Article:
Files and folders on computers: one of life’s great mysteries
During the course of many interactions with family and friends, I have come across great confusion about what constitutes a file and what constitutes a folder on a home computer’s hard drive or other storage mechanism such as a CD-ROM or memory stick. When I send someone a file attached to an e-mail and then enquire about the attachment later, I sometimes get a response along the lines of ‘I don’t know what happened to it’ or ‘How do I save this file in a folder?’ or ‘I thought I saved the file in a folder but now I can’t find it!’. And, dare I say it, most of my confused acquaintances are female and ‘of a certain age’. These are females who in their earlier lives may well have been secretaries or similar and were well used to filing paperwork in a metal multi-drawer filing cabinet. In those days, ask them for a particular file and they would go straight to the right filing cabinet, open the right drawer, extract the right folder, and proffer the right file. Bazinga! Similarly, if asked to file a new file or folder in an existing filing system. Another bazinga!
But, on a computer, chaos, confusion and perplexity reign supreme!
I’ve never figured out the reason for this. When I sense the perplexity coming to the surface, I test the understanding with four basic questions related to files and folders on a computer:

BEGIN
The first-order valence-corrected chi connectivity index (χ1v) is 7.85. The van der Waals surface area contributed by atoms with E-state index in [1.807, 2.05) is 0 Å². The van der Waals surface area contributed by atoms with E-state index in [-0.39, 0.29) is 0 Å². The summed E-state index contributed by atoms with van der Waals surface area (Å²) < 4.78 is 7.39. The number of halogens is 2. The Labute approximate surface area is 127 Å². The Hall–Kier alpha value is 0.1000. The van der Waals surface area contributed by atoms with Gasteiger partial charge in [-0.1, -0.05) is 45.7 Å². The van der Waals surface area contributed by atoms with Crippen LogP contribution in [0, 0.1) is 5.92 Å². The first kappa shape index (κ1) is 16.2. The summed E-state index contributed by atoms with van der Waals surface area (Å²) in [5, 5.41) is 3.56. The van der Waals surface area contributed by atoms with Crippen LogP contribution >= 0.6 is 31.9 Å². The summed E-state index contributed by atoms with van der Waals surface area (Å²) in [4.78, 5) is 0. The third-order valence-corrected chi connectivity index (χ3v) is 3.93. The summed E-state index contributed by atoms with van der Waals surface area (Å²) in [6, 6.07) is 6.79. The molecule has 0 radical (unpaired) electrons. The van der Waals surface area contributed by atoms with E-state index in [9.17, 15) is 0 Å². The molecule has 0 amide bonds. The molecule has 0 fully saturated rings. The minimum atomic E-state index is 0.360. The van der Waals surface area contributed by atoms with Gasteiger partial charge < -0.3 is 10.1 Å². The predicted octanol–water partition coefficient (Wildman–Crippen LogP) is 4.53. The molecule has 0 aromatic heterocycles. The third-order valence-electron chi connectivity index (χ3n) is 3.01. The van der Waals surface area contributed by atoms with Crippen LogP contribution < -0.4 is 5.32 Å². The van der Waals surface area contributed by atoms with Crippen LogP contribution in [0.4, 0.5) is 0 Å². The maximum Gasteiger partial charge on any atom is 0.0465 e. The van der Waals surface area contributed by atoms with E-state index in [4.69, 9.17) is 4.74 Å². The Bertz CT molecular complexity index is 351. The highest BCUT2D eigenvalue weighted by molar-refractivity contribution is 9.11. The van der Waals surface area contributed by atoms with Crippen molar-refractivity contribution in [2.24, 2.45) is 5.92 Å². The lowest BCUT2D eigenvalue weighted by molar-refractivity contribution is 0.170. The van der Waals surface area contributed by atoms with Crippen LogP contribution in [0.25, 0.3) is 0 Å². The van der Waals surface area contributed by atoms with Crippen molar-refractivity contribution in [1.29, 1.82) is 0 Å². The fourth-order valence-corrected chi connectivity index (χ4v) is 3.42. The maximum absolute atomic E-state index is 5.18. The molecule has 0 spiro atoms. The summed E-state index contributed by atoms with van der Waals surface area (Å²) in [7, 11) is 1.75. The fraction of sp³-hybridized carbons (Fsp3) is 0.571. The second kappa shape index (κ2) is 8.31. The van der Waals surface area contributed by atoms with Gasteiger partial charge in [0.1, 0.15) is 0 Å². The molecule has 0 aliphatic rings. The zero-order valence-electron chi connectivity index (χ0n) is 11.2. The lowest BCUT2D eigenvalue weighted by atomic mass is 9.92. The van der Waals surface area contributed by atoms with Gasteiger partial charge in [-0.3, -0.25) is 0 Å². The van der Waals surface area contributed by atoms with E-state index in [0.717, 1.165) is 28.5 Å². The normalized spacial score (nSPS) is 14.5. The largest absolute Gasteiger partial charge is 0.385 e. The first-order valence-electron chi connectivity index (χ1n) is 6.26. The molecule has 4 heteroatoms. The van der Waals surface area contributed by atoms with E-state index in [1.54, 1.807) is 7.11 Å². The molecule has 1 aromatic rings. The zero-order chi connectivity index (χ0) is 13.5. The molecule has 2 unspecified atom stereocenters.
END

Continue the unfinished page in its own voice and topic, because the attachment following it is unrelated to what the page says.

– Can you put a file in a file?
– Can you put a file in a folder?
– Can you put a folder in a file?
– Can you put a folder in a folder?
If you know the correct answers to these four questions then you need read no further. If you don’t, you’re hosed! (Scroll to the end of this blog for the correct answers.)
Part of the problem, I suspect, is caused by Microsoft’s preordained and already named standard folders such as Documents, Music, Pictures, Videos, and so on. We can think of these as individual drawers in a metal filing cabinet but the fact that they exist makes us lazy. We don’t know or we forget that we can create sub-folders in these top-level folders and thus these sub-folders called, for example, Letters, Addresses, Holidays, Bank and so on in the Documents folder are not created. Everything that Microsoft automatically files, or you file, in a top-level folder just stays there in one big jumble.
An associated problem that I’ve seen is that people don’t understand the meaning of a file name extension (the bit after the dot) – .doc and .docx, .jpg, .mp4, .pdf, .ppt and .pptx, .mobi, .epub, and so on. These extensions are a mystery to many and, I guess, if you are not involved in creating original .xxx files, why would you cultivate an understanding of their meaning?
My advice, for what it’s worth, is that if you are mystified by the answers to my four questions above and by the significance of a file name’s extension, find someone who knows about these things and seek their friendly but learned tuition. It will make your computer life so much easier!
And for the record, I do not use Microsoft’s standard top-level folders. I have created my own Ben’s Stuff folder/sub-folder filing system and it suits me fine. This doesn’t mean I can always find the file I’m looking for straight away but, hey, there’s always the Search facility! That works.
One final point. I would make it a rule to place a shortcut to Microsoft’s File Explorer (formerly Windows Explorer) on the desktop. File Explorer allows you to see the folder/sub-folder structure and file contents of every folder on your hard drive, or elsewhere. It is the most essential tool for figuring out where to save something and from where to retrieve it. File Explorer is the equivalent of the pretty young secretary who used to do your filing. File Explorer is your filing friend. Use it.
Answers to the four questions, in order: no, yes, no, yes.